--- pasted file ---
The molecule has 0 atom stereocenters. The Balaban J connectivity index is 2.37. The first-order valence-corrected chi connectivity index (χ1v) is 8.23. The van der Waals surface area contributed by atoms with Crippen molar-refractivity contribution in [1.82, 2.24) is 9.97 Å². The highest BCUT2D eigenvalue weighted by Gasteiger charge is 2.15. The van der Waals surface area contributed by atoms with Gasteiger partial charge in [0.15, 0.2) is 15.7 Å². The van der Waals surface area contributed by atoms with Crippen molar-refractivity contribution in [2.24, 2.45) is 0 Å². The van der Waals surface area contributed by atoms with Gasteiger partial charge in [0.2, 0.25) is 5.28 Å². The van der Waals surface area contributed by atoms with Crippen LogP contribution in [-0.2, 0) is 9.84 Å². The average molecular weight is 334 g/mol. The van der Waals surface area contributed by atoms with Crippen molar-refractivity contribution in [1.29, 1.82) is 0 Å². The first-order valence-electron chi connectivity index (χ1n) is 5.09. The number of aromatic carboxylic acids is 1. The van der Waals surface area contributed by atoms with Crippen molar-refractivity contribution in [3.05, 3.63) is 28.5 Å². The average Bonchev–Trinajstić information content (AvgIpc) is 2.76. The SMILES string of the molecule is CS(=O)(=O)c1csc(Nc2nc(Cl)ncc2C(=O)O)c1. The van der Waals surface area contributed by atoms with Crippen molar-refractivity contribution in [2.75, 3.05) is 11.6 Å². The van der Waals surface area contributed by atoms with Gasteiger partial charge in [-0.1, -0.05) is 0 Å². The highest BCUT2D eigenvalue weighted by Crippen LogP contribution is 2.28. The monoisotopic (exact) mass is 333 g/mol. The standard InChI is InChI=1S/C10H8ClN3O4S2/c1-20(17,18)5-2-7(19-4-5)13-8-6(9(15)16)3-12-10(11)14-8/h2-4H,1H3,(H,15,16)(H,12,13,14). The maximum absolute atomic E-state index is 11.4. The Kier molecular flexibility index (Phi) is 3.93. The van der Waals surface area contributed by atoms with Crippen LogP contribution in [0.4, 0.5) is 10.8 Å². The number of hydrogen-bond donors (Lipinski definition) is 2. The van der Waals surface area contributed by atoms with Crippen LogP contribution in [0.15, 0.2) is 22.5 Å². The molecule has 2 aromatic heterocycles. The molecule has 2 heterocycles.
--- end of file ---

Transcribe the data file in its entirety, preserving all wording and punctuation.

The molecule has 0 atom stereocenters. The Balaban J connectivity index is 2.37. The first-order valence-corrected chi connectivity index (χ1v) is 8.23. The van der Waals surface area contributed by atoms with Crippen molar-refractivity contribution in [1.82, 2.24) is 9.97 Å². The highest BCUT2D eigenvalue weighted by Gasteiger charge is 2.15. The van der Waals surface area contributed by atoms with Gasteiger partial charge in [0.15, 0.2) is 15.7 Å². The van der Waals surface area contributed by atoms with Crippen molar-refractivity contribution in [2.24, 2.45) is 0 Å². The van der Waals surface area contributed by atoms with Gasteiger partial charge in [0.2, 0.25) is 5.28 Å². The van der Waals surface area contributed by atoms with Crippen LogP contribution in [-0.2, 0) is 9.84 Å². The average molecular weight is 334 g/mol. The van der Waals surface area contributed by atoms with Crippen molar-refractivity contribution in [1.29, 1.82) is 0 Å². The first-order valence-electron chi connectivity index (χ1n) is 5.09. The number of aromatic carboxylic acids is 1. The van der Waals surface area contributed by atoms with Crippen molar-refractivity contribution in [3.05, 3.63) is 28.5 Å². The average Bonchev–Trinajstić information content (AvgIpc) is 2.76. The SMILES string of the molecule is CS(=O)(=O)c1csc(Nc2nc(Cl)ncc2C(=O)O)c1. The van der Waals surface area contributed by atoms with Crippen molar-refractivity contribution in [2.75, 3.05) is 11.6 Å². The van der Waals surface area contributed by atoms with Gasteiger partial charge in [-0.1, -0.05) is 0 Å². The highest BCUT2D eigenvalue weighted by Crippen LogP contribution is 2.28. The monoisotopic (exact) mass is 333 g/mol. The standard InChI is InChI=1S/C10H8ClN3O4S2/c1-20(17,18)5-2-7(19-4-5)13-8-6(9(15)16)3-12-10(11)14-8/h2-4H,1H3,(H,15,16)(H,12,13,14). The maximum absolute atomic E-state index is 11.4. The Kier molecular flexibility index (Phi) is 3.93. The van der Waals surface area contributed by atoms with Crippen LogP contribution in [0.4, 0.5) is 10.8 Å². The number of hydrogen-bond donors (Lipinski definition) is 2. The van der Waals surface area contributed by atoms with Crippen LogP contribution in [0.15, 0.2) is 22.5 Å². The molecule has 2 aromatic heterocycles. The molecule has 2 heterocycles.